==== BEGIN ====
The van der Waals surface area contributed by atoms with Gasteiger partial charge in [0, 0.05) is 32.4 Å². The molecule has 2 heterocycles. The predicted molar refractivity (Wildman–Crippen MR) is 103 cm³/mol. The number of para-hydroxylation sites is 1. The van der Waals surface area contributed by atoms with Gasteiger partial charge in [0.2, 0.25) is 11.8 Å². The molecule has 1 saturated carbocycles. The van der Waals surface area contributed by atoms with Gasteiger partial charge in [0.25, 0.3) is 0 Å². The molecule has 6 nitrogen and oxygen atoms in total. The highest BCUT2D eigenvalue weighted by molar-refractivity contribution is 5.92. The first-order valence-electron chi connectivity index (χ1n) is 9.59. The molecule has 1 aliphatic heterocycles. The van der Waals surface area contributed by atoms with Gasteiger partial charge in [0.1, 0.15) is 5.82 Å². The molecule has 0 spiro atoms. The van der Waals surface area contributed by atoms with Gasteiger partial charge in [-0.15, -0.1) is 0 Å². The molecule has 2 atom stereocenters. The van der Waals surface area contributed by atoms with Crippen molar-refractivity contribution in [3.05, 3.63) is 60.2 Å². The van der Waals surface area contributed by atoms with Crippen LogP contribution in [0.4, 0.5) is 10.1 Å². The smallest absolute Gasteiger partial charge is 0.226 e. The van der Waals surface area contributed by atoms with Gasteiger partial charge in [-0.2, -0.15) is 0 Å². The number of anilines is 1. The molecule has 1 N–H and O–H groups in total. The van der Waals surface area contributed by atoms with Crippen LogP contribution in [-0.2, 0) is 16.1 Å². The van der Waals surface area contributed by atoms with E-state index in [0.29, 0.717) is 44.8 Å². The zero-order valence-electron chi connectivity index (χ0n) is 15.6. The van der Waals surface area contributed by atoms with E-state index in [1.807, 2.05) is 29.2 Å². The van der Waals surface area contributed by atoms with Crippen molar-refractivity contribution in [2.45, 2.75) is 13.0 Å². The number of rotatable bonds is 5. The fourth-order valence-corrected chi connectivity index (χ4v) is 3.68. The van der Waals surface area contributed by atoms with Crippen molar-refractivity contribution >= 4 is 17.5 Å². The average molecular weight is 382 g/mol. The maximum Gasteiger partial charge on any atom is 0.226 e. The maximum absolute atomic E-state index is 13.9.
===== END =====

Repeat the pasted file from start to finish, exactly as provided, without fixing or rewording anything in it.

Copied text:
The van der Waals surface area contributed by atoms with Gasteiger partial charge in [0, 0.05) is 32.4 Å². The molecule has 2 heterocycles. The predicted molar refractivity (Wildman–Crippen MR) is 103 cm³/mol. The number of para-hydroxylation sites is 1. The van der Waals surface area contributed by atoms with Gasteiger partial charge in [0.2, 0.25) is 11.8 Å². The molecule has 1 saturated carbocycles. The van der Waals surface area contributed by atoms with Gasteiger partial charge in [0.25, 0.3) is 0 Å². The molecule has 6 nitrogen and oxygen atoms in total. The highest BCUT2D eigenvalue weighted by molar-refractivity contribution is 5.92. The first-order valence-electron chi connectivity index (χ1n) is 9.59. The molecule has 1 aliphatic heterocycles. The van der Waals surface area contributed by atoms with Gasteiger partial charge in [0.1, 0.15) is 5.82 Å². The molecule has 0 spiro atoms. The van der Waals surface area contributed by atoms with Gasteiger partial charge in [-0.15, -0.1) is 0 Å². The molecule has 2 atom stereocenters. The van der Waals surface area contributed by atoms with Crippen molar-refractivity contribution in [3.05, 3.63) is 60.2 Å². The van der Waals surface area contributed by atoms with Crippen LogP contribution in [0.4, 0.5) is 10.1 Å². The smallest absolute Gasteiger partial charge is 0.226 e. The van der Waals surface area contributed by atoms with Gasteiger partial charge in [-0.2, -0.15) is 0 Å². The number of anilines is 1. The molecule has 1 N–H and O–H groups in total. The van der Waals surface area contributed by atoms with Crippen LogP contribution in [-0.2, 0) is 16.1 Å². The van der Waals surface area contributed by atoms with E-state index in [0.29, 0.717) is 44.8 Å². The zero-order valence-electron chi connectivity index (χ0n) is 15.6. The van der Waals surface area contributed by atoms with E-state index in [1.807, 2.05) is 29.2 Å². The van der Waals surface area contributed by atoms with Crippen molar-refractivity contribution in [2.45, 2.75) is 13.0 Å². The number of rotatable bonds is 5. The fourth-order valence-corrected chi connectivity index (χ4v) is 3.68. The van der Waals surface area contributed by atoms with Crippen molar-refractivity contribution >= 4 is 17.5 Å². The average molecular weight is 382 g/mol. The maximum Gasteiger partial charge on any atom is 0.226 e. The maximum absolute atomic E-state index is 13.9.